Software development is inherently different from other forms of creation. Traditional production requires a constant inflow of fresh resources, for instance energy and raw materials. Creating movies requires the combined effort of many skilled people and even writing a book cannot be accomplished without a significant investment of time and effort, as every page, every sentence has to be written anew.
To develop software is different in that re-usage, in theory, is a simple recomposition of bit and bytes. If there is one open source software, which is able to calculate differential equations, and another, which is a powerful word processor, creating a software, which can accomplish both, should be fairly easy.
However, generations of developers have experienced that the theoretical reusability of software is subject to many practical barriers: among these are different operating systems (not every software written to work on MS Windows can be used on Linux), different programming languages (a program written in Java can only with great difficulty be integrated with a software written in C), or poor design (also known as „spaghetti code“).
A first natural approach to create reusability was the idea of the function. A program was seen as a number of functions, which interact with each other by calling each other to delegate tasks. Even parts of programs can be reused by other programs by using their functions. However, even if programs organized by functions are more manageable than code structured by Go-Tos, functions leave developers of software with many problems. These are, for instance, related to extensibility: how is it possible to extend the functionality of a function without changing it or copying the code. Further, programs organized by functions face difficulties in dealing with persistent data, which is kept in arrays and other data structures. An approach often seen in functional programs (take Pascal for instance), is that data is kept in „global variables“ which keep all the data, which is accessible by all the functions of the program. Soon one looses the overview of which function access which part of the data in which way.
As one way to deal with this problem, the concept of object oriented programming was proposed. Objects are instances of classes which specify a given set of functions as well as data, which is accessible by these functions. Ideally, the outside world of the object should only access the data of the object by its functions or so called methods. Furthermore, one class can inherit another class, which means inheriting all its methods and data definition, this makes it easier to extend objects. Other applications, which want to reuse parts of other application, can reuse their objects.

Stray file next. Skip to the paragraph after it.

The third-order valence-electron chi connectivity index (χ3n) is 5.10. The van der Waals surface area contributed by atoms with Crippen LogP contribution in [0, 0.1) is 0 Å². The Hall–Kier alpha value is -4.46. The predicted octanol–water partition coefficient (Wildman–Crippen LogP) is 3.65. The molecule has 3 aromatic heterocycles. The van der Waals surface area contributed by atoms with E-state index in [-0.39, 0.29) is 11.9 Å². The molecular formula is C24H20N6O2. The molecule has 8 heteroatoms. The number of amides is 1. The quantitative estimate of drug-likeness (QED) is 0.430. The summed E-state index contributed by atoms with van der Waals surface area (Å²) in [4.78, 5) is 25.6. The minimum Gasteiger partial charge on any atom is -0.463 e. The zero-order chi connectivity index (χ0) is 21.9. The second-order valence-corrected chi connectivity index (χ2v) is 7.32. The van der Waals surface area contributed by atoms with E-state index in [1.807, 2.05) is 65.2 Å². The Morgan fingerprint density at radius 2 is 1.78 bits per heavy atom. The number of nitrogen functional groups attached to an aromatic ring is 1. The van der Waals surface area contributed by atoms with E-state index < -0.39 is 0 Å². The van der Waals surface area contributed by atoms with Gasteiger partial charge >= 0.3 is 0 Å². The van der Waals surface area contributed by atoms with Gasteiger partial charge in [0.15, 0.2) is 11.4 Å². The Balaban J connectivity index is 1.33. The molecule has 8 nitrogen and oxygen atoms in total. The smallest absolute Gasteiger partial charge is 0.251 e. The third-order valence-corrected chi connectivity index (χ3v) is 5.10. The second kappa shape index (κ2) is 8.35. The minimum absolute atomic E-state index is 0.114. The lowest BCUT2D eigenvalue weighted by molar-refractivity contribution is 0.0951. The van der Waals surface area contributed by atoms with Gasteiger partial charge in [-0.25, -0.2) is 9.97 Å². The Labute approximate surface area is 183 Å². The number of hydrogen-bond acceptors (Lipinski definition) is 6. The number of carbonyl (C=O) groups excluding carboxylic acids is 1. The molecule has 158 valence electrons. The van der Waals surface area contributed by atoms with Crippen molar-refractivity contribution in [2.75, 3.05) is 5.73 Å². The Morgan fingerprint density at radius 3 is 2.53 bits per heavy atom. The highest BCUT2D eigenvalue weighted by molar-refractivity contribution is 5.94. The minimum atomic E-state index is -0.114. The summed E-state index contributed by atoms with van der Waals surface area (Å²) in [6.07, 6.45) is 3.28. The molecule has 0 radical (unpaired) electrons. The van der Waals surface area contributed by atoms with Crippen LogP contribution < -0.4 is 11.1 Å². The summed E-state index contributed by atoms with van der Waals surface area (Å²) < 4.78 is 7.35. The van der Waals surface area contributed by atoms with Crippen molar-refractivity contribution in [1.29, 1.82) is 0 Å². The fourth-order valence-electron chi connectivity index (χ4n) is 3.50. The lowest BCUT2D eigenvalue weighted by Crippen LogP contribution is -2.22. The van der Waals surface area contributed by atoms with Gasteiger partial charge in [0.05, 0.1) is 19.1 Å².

However, this re-usage of objects stills bears a number of problems, which become apparent in the context of large applications:
- Extending classes, which define data, makes it still difficult to track, which method changes which data. And often, in OO, class and implementation inheritance was emphasized instead of interfaces (D’Souza and Wills, 1998)
- Complex application usually depend on extensive libraries (many of which are open source). These libraries consist of hundreds of objects. The application usually has to load and manage all these objects, which raises issues of performance.
- Furthermore, dependencies between objects can be manifold and it is difficult to manage and govern all interactions between the objects.
- OO is also said to provide a too small granularity for effective management of the code (D’Souza and Wills, 1998)
- The usual approach is to register and load all objects of all attached libraries at the start of the application. It is difficult to add and remove objects from the application during the application is running.
- Furthermore, the classes which are available to the application during runtime must be specified when the application is started. Although classes like ServiceLoader (ServiceLoader) allow to create instances of objects from service interfaces, they do not support dynamic loading and unloading of services. That is, all the services which are going to be used by the application must be loaded when the application starts (be part of the classpath).
We will look at two complex and popular application, which have attempted to deal with these challenges. The integrated development environments (IDE) eclipse and NetBeans. Eclipse is a software widely known for its extensibility. The attentive user will notice that the eclipse IDE does not have to be restarted after a new extension has been installed. To accomplish this, eclipse uses the OSGi framework, which relies on a standard established by the OSGi Alliance. Among the member of this not-for-profit organization are leading IT companies like SAP AG, IBM Corporation, and Oracle Corporation (as of Mai 2010). The OSGi framework enables „the creation of highly cohesive, loosely coupled modules that can be composed into larger applications“ where „each module can be individually developed, tested, deployed, updated, and managed with minimal or no impact to the other modules.“ (Walls, 2009, p. 15). This is usually not possible in most object-oriented environments, where, possibly, every object can relate to any other object. In OSGi, an object can only rely on objects within a particular modules or a strictly limited set of classes from other modules. Furthermore, objects can be exposed as services, which can used by objects in other modules.
A very similar approach has been pursued by the NetBeans IDE. Instead of the OSGi framework, NetBeans uses so called NetBeans Modules. These modules can be dynamically loaded and unloaded during the runtime of the application and also allow to restrict access to the classes, which they contain (Boeck, 2009). A major difference is that NetBeans modules implement a special from of file system, where file resources can be shared between modules. We see this feature as introducing a lot of complexity, which can complicate the development of large applications of many modules. Furthermore, whereas the OSGi initiatives is driven by many of the major players in IT today and used in many software products, NetBeans modules are not widely distributed outside the NetBeans community.
Both OSGi and NetBeans Modules do not solve the problem that it is actually the objects, which are required by other objects and not the modules. These leads to code as the following, sometimes referred to as „check-then-act“ pattern: